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Meet the Ohioan making motorsports more inclusive

Brandon Adkins, a man in dark sunglasses and a black tee, stands in front of reflective windows.
Adkins Speed Center
Brandon Adkins says he wants to welcome more LGBTQ+ racers into the world of motorsports.

Brandon Adkins comes from a go-karting dynasty, spanning half a century. He quite literally grew up on a racetrack in rural Tuscarawas County. And he learned from the best: his grandfather, his father and his uncle all raced.

So, it was no surprise when, in 2019, he took home first prize in a grand national go-karting championship. But it was historic: he’s the only openly gay man to do so, as first reported by the Buckeye Flame.

Now, Adkins is using his family business, the Adkins Speed Center in Port Washington, to bring more people from the LGBTQ community into the world of motorsports.

He joined the Ohio Newsroom to share his story.

This interview has been lightly edited for brevity and clarity.

On continuing his family’s racing legacy

“It was actually very difficult at times, just to kind of keep up and live up to that name and that expectation. Growing up and winning races and keeping the name and the tradition going. It definitely, it just warms your heart. But at that time, I didn't know who I was or what I really wanted and who I expected myself to be. And it took a lot longer than I should have had to find myself.”

Go-kart racers line up along the track at the Adkins Speed Center in Port Washington.
Adkins Speed Center
Go-kart racers line up along the track at the Adkins Speed Center in Port Washington.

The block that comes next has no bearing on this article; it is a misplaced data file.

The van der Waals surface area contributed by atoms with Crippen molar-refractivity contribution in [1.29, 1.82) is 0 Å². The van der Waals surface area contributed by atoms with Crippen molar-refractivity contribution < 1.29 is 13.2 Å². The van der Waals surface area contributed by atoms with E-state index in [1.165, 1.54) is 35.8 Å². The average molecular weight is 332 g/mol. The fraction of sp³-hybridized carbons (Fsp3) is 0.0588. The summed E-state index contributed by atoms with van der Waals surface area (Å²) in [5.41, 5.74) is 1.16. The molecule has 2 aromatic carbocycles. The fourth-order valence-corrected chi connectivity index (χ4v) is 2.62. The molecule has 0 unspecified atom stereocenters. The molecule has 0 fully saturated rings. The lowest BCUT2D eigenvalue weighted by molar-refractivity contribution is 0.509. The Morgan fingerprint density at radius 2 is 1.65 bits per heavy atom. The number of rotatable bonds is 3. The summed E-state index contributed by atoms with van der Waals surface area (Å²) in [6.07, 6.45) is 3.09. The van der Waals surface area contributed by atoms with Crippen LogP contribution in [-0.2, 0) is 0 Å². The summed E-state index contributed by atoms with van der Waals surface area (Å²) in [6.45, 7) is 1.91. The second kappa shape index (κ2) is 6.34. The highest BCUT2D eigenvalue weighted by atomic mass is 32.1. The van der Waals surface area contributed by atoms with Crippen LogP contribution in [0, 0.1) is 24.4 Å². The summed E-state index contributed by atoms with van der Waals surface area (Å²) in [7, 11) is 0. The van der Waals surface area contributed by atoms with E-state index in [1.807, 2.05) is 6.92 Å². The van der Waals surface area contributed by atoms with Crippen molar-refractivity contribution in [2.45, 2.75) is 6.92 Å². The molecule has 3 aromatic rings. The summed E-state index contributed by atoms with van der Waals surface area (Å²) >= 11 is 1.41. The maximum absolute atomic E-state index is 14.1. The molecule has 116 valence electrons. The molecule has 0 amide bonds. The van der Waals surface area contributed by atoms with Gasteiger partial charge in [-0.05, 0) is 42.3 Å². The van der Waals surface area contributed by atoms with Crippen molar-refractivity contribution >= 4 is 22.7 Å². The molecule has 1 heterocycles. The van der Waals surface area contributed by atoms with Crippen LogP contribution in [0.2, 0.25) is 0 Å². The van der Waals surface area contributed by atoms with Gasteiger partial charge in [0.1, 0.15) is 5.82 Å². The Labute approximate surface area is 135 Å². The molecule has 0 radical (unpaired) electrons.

On coming out to his community

“I came out shortly before taking over the business. It was so crazy supportive and everybody was like gung ho, ‘We're going to support you,’ … And we show up and it's like, ‘Here's my partner Jamie. We're going to be taking over the business.’ And it was poof. Everybody was gone, basically.”

“So it was hard. It was sometimes gut-wrenching moments of ‘Why are we doing this?’... I looked at it as like, I'm not giving up on something that I've always wanted to do, and I've always been waiting for my whole life just because of who I am. And now, matter of fact, because it's such a problem with everybody, I'm going to make it my mission to make it not a problem.”

On the barriers to LGBTQ participation in motorsports

Adkins Speed Center in Port Washington boasts a pride flag alongside its track.
Adkins Speed Center
Adkins Speed Center in Port Washington boasts a pride flag alongside its track.

“I think it's just tradition. You know, everything is just passed down for so long and everybody is just so set in their ways. And it's just a lot of closed-mindedness. But the cool thing is, when the helmet goes on and you're in the go-kart, nobody can say or do anything: you're a racer. So it doesn't matter what you are or what you look like or how you act off the track when you're in the go-kart, it is what it is.”

On promoting inclusivity

“At the end of the day, our facility is 100% a safe space, no matter what it's for. Even if you just need to get away for a day, we don't put up with nothing, you know? For us to just fly the flag here at our property, to have a little bit of rainbow color on our team carts when we show up at the races, we are very different. And, we are making a stand.”

“I want to see way more people in the industry a part of the LGBTQ community. If it's only one or two by the time I'm done, then I accomplished something because again, there was nothing. There was nobody. Until now.”

Kendall Crawford is a reporter for The Ohio Newsroom. She most recently worked as a reporter at Iowa Public Radio.